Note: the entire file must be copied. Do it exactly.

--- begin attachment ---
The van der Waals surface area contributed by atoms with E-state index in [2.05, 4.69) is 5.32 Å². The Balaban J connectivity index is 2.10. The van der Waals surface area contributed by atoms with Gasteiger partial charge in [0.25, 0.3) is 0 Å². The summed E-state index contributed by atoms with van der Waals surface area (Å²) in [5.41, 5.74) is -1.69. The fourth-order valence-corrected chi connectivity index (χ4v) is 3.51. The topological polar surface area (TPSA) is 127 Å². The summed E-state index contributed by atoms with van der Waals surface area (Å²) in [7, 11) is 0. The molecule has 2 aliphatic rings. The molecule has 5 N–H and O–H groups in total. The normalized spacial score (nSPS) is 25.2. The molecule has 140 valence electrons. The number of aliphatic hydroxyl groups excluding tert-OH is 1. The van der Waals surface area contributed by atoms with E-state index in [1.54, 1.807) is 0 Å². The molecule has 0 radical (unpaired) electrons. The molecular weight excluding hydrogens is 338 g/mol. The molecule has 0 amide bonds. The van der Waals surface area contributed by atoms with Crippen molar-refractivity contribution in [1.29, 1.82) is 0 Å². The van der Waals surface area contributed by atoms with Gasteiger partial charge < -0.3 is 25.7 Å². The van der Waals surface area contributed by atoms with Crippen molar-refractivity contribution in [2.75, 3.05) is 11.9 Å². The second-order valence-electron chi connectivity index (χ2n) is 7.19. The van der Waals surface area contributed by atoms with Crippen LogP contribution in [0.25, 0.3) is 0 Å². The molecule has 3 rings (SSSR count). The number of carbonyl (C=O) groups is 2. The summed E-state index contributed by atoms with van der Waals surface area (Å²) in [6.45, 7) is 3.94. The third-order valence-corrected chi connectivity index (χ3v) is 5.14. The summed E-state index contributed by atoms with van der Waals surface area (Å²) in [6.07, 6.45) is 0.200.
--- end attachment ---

The van der Waals surface area contributed by atoms with E-state index in [2.05, 4.69) is 5.32 Å². The Balaban J connectivity index is 2.10. The van der Waals surface area contributed by atoms with Gasteiger partial charge in [0.25, 0.3) is 0 Å². The summed E-state index contributed by atoms with van der Waals surface area (Å²) in [5.41, 5.74) is -1.69. The fourth-order valence-corrected chi connectivity index (χ4v) is 3.51. The topological polar surface area (TPSA) is 127 Å². The summed E-state index contributed by atoms with van der Waals surface area (Å²) in [7, 11) is 0. The molecule has 2 aliphatic rings. The molecule has 5 N–H and O–H groups in total. The normalized spacial score (nSPS) is 25.2. The molecule has 140 valence electrons. The number of aliphatic hydroxyl groups excluding tert-OH is 1. The van der Waals surface area contributed by atoms with E-state index in [1.54, 1.807) is 0 Å². The molecule has 0 radical (unpaired) electrons. The molecular weight excluding hydrogens is 338 g/mol. The molecule has 0 amide bonds. The van der Waals surface area contributed by atoms with Crippen molar-refractivity contribution in [1.29, 1.82) is 0 Å². The van der Waals surface area contributed by atoms with Gasteiger partial charge < -0.3 is 25.7 Å². The van der Waals surface area contributed by atoms with Crippen molar-refractivity contribution in [2.75, 3.05) is 11.9 Å². The second-order valence-electron chi connectivity index (χ2n) is 7.19. The van der Waals surface area contributed by atoms with Crippen LogP contribution in [0.25, 0.3) is 0 Å². The molecule has 3 rings (SSSR count). The number of carbonyl (C=O) groups is 2. The summed E-state index contributed by atoms with van der Waals surface area (Å²) in [6.45, 7) is 3.94. The third-order valence-corrected chi connectivity index (χ3v) is 5.14. The summed E-state index contributed by atoms with van der Waals surface area (Å²) in [6.07, 6.45) is 0.200.